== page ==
To be as nimble as possible, retailers should outsource everything that’s not part of the core business so that they can adjust more readily to changes. The future of retail belongs to the brands and companies willing to adapt to this constant state of flexibility – and there is a lot of market share up for grabs.
One of the core lessons learned during the pandemic is that force majeure did not save anyone but the landlords. Landlords – and the lenders behind them that often tie their hands – who refuse to renegotiate or provide any kind of flexibility will end up with empty buildings. The landlords who remain under-standing and flexible will be the landlords who win going forward. Retailers must be able to adjust lease terms to their needs. This can no longer be a negotiation to meet landlord demands. Retailers just can’t afford to do it anymore. Gone are the days of a 10-year, fixed-rate lease. Right now, retailers need leases that offer variable rents with more options; flexible terms are the new norm.
The biggest outgoing is often rent. A number of landlords and tenants have already agreed short-term arrangements, such as rent concessions and deferments to cover the lockdown period. But what happens after lockdown? In a retail landscape where some trading is possible, but not enough to sustain rents at their pre-Covid levels, landlords and tenants will need to collaborate in order for both to survive.
Store Construction and Design Flexibility
Retailers are going to need to be able to adjust locally and build in more regionalization and differentiation; so, there can be no more one-lease-to-fit-them-all or one size stores. National footprints won’t be normalized. Adding flexibility inside the spaces themselves will require flexibility with the landlord for things like movable walls to adjust backroom sizes and selling floor sizes as the stores or consumers demand, with multiple-size footprints and more showrooming for consumers.
“This is a retail renaissance not a retail apocalypse,” said Whitney Livingston, COO, Centennial Real Estate. “For anyone to succeed, all parties need to move out of their comfort zones, and compromise and partner. Companies that are willing to innovate and think outside of the box will help the industry reset and thrive post-pandemic.”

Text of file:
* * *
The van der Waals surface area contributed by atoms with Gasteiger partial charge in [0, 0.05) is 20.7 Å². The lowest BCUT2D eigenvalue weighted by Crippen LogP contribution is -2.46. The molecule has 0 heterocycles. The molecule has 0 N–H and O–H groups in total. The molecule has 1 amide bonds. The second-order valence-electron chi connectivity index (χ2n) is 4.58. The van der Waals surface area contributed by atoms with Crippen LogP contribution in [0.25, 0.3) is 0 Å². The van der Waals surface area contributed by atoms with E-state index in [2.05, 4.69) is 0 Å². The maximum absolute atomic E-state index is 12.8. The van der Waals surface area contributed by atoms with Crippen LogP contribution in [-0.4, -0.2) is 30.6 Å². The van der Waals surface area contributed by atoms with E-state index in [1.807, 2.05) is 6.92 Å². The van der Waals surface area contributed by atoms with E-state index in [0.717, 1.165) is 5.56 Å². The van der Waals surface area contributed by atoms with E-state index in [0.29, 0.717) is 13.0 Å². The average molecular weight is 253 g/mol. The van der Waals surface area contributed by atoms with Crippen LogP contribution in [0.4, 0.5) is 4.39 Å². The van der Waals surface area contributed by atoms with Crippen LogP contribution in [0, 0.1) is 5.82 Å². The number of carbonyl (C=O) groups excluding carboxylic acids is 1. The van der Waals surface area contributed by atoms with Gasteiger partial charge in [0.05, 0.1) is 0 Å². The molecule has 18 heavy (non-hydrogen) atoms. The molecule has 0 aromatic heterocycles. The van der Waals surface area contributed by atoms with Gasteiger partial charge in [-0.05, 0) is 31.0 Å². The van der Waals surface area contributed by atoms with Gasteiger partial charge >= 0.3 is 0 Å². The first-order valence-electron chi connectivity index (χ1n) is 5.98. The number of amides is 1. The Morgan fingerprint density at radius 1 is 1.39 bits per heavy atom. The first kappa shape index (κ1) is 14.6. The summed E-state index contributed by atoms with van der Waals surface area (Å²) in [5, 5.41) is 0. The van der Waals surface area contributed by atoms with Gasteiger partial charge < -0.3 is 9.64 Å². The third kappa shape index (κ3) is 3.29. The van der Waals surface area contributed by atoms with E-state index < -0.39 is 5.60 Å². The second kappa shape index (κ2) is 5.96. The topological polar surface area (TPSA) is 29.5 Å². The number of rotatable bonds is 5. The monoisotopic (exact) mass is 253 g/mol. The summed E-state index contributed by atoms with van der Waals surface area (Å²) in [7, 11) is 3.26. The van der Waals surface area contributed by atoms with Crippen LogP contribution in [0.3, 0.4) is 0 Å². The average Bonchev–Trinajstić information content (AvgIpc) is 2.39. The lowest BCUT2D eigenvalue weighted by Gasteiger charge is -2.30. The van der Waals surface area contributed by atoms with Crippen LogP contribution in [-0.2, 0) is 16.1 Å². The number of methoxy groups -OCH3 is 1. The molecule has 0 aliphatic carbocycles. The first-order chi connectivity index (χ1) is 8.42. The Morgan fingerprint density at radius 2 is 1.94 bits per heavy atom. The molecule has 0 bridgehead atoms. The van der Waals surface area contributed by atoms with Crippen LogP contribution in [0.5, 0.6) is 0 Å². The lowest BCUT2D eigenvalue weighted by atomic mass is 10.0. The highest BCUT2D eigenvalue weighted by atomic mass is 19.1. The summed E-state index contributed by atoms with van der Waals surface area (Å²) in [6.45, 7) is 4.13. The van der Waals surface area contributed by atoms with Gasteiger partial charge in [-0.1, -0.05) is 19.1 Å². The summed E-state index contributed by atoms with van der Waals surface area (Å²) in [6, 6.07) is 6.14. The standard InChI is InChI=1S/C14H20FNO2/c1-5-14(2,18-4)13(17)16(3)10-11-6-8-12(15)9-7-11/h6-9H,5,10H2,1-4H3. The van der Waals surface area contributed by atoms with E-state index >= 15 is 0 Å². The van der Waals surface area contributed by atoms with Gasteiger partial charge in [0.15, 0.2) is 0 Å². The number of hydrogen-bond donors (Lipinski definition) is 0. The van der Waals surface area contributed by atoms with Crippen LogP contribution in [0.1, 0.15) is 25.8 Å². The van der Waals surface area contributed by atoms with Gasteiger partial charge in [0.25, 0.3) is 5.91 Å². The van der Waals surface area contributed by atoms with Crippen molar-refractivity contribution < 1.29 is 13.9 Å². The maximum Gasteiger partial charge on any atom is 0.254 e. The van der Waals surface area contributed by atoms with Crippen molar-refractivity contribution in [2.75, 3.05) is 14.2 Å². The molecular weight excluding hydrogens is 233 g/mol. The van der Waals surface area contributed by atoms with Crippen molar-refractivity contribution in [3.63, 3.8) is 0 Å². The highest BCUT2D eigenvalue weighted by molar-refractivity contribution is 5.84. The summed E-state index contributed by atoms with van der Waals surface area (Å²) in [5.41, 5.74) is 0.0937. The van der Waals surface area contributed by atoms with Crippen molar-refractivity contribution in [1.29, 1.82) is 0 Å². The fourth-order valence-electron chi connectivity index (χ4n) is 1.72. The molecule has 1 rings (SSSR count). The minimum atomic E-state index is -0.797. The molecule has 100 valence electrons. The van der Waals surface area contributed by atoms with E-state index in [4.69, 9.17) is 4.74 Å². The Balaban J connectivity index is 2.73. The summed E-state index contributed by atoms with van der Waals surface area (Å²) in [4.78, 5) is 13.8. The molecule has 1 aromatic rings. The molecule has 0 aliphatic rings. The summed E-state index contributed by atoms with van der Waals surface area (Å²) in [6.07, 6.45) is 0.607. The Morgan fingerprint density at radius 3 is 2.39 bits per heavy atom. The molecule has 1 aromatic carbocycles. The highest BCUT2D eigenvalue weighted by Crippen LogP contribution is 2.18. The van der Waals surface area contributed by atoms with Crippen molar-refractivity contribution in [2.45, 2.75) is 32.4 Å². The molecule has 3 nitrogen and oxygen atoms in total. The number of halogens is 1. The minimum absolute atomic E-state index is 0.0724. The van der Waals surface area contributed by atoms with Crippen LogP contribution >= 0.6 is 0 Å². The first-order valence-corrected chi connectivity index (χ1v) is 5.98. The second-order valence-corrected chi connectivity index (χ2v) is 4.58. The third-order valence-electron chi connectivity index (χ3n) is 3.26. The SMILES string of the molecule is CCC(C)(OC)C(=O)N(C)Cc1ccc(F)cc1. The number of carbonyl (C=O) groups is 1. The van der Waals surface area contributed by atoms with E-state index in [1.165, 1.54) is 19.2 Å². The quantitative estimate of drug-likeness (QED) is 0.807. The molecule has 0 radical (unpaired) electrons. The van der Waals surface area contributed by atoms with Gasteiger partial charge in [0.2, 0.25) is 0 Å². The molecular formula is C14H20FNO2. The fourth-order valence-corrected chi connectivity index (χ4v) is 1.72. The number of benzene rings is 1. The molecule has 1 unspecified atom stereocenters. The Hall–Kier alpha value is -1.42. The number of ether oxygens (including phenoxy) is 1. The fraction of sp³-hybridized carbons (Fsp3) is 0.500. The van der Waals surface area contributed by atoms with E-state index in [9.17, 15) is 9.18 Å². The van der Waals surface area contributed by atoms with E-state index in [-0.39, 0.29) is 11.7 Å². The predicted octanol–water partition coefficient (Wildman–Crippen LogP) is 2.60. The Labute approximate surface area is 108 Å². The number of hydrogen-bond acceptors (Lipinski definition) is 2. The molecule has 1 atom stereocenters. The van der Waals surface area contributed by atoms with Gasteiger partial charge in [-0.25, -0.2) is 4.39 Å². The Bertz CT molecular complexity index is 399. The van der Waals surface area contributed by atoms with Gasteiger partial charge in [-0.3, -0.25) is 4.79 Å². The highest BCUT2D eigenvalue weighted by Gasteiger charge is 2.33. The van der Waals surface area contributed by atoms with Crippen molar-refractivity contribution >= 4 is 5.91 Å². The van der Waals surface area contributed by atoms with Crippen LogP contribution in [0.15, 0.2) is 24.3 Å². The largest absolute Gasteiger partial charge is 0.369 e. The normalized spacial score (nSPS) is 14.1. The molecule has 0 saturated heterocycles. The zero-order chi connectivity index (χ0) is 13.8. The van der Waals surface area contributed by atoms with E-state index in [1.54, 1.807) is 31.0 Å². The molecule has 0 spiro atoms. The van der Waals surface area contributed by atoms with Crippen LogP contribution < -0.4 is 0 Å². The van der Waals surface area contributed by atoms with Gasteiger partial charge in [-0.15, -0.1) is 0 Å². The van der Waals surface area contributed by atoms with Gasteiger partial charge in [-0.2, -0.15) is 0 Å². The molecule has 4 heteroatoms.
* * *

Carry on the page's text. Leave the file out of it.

We’re spending all day every day in conversations with landlords. Landlords’ hands are sometimes tied as well. But without more flexibility from commercial lenders, we’re headed for a collapse that will make the housing crash of 2008 look like small beans. We’re already in a worse situation than we were then. It’s going to be ugly.
Final Thoughts on Post-Pandemic Retail Strategies
Consumers may spend less. But even if they spend more, their spending is likely to be different. It will take time to collect data and develop trends, and until then, you’ll need to be able to quickly pivot.
The way forward in 2020 and 2021 is going to require innovation, technology, and data.
Data will be crucial. To get some real perspective on how little retailers know and how crucial data will be for future decisions, read this deep dive, from Retail Dive, on the uncertainty retailers face. From managing cash flow to determining a reopening strategy to making the tough decisions about locations in the coming 6-18 months, you will need analytics more than ever.
“Retailers need to understand that their response to dynamic customer behavior starts and ends with data. We already have an endless supply of data but using it intelligently to make decisions on where and how to invest, and what the customer needs and values, is where we’ve seen traditional retailers struggle.” – Andy Halliwell, Senior director, retail, Publicis Sapient
The future is unknown. But we can begin to build new models now.